Allison Chou’s great grandfather is a renowned Chinese calligrapher, his works so popular and prolific they’re shown in temples in Taiwan. Why, then, she eventually wondered, did she not know how to write calligraphy?
“I asked my mom why I hadn’t learned Chinese calligraphy; it should be in my genes,” Chou, a May 2023 graduate and 2023-24 Fulbright Scholar, recalls. “And the reason [she gave] is that it’s because I’m left-handed and you learn Chinese calligraphy with your right hand, because of the way the strokes are structured. But as I grew up, I really wanted to learn.”
When she came to Penn and realized there were no classes or clubs for Chinese calligraphy, she saw it as an opportunity to self-teach and learn alongside others around campus. She co-founded the Penn Chinese Calligraphy Club with a fellow transfer student in 2020, but when the pandemic struck soon after, it relegated the club to online-only meetups. Still, she says, participants persevered and would creatively angle their phones and computers to their calligraphy setups. (The club mailed supplies to members for practice.)
What’s endured since is a club that’s a connective cultural tissue for Chinese and Chinese American students on campus.
The club has grown immensely from its modest pandemic iteration, welcoming about a dozen participants on Friday evenings in the ARCH Building’s fireside lounge and countless more at holiday events like the Mid-Autumn Festival. Students—undergraduates and graduates, all of whom are welcome regardless of background—gather to practice their strokes, listen to Chinese-pop or background music with traditional Chinese instruments to, Chou says, “bring out the Chinese calligraphy mindset,” and share experiences. Others, she says, view calligraphy as a meditative practice that functions as a study break from busy semesters.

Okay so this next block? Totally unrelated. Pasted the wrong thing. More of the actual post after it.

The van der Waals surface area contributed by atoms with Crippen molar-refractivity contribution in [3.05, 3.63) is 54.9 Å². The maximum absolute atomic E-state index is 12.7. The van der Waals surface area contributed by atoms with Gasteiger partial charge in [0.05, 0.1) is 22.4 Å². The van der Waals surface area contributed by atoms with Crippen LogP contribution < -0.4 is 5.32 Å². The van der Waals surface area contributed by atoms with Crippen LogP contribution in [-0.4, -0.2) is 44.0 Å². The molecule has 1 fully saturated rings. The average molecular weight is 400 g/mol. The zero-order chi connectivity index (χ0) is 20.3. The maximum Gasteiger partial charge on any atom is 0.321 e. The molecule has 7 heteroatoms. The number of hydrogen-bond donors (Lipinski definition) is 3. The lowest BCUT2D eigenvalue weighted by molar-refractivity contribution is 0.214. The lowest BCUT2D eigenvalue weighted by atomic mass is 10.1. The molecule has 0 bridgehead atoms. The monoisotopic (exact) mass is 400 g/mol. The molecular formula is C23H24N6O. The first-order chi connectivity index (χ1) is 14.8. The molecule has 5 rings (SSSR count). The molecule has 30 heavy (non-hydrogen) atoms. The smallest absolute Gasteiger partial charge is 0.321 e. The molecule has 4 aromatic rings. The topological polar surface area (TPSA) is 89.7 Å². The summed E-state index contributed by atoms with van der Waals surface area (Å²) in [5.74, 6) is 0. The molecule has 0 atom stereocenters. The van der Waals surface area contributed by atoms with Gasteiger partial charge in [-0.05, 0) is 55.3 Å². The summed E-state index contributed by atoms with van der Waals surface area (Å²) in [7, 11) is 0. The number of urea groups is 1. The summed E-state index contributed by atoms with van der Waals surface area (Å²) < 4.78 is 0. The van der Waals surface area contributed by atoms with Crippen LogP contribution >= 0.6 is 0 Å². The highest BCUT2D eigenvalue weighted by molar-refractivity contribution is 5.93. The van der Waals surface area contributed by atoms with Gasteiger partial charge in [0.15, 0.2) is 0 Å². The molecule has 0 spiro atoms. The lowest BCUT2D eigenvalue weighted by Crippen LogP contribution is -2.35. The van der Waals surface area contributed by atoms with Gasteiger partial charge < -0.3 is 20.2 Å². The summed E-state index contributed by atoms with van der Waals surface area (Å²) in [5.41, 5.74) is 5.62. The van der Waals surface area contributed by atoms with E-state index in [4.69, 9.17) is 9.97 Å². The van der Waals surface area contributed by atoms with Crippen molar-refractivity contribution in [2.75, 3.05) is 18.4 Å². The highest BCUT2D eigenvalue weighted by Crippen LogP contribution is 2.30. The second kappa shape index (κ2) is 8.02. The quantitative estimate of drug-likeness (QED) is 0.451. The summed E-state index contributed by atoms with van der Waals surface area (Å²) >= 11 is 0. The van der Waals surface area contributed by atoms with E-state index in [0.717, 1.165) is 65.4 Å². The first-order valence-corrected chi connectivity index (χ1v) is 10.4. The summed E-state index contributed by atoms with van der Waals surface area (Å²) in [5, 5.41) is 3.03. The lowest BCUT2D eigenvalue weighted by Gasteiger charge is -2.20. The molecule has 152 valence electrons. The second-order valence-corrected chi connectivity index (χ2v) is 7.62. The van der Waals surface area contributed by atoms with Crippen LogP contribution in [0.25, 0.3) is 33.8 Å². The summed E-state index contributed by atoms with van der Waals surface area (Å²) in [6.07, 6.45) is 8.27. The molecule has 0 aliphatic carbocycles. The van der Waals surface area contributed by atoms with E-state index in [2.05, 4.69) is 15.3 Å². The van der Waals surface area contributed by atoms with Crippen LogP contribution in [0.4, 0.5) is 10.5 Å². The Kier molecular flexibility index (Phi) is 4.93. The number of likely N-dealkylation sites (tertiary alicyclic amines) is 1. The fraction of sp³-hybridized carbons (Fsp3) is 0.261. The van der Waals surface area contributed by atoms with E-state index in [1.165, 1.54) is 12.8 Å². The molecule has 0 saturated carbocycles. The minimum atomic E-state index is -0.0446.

Alan Han, a third-year in the School of Engineering and Applied Science, encountered the club two years ago while perusing tables at the Locust Walk Student Activities Fair. His parents, he says, used to make him practice Chinese writing, which he didn’t enjoy, so they asked if he’d try calligraphy instead. Because he had a background in sketching, he viewed it more as a drawing exercise and stuck with it.
For that reason, he jumped at the chance to join the club when he discovered it existed, mostly because he thought he’d never encounter it in the first place.
“In high school I thought, ‘That’s it, I’m in college now and an adult and I don’t need to do calligraphy because my parents won’t make me,’” Han says.
Alas, he discovered that he wanted to practice after all. And, as he does now, instruct newcomers.
The club’s current president, Regina Chau, a fourth-year in the College of Arts & Sciences from Egg Harbor Township, New Jersey, began practicing calligraphy during the pandemic, primarily because it was one of few clubs that could be conducted online. She was surprised that she enjoyed it as much as she did.
“Calligraphy, there are two reasons why I like it: The first is that it feels like good meditation, because you have to go really slow and control your breathing when your hand is shaking; and the second reason is that it has helped me connect to my family,” Chau explains. “My family from my dad’s side is from China and they haven’t seen calligraphy in years, but through this club, we have these water books where you use water instead of ink on the book and it disappears in a few minutes. So, I brought supplies to my family, and they were amazed by it. It was a nice bonding experience.”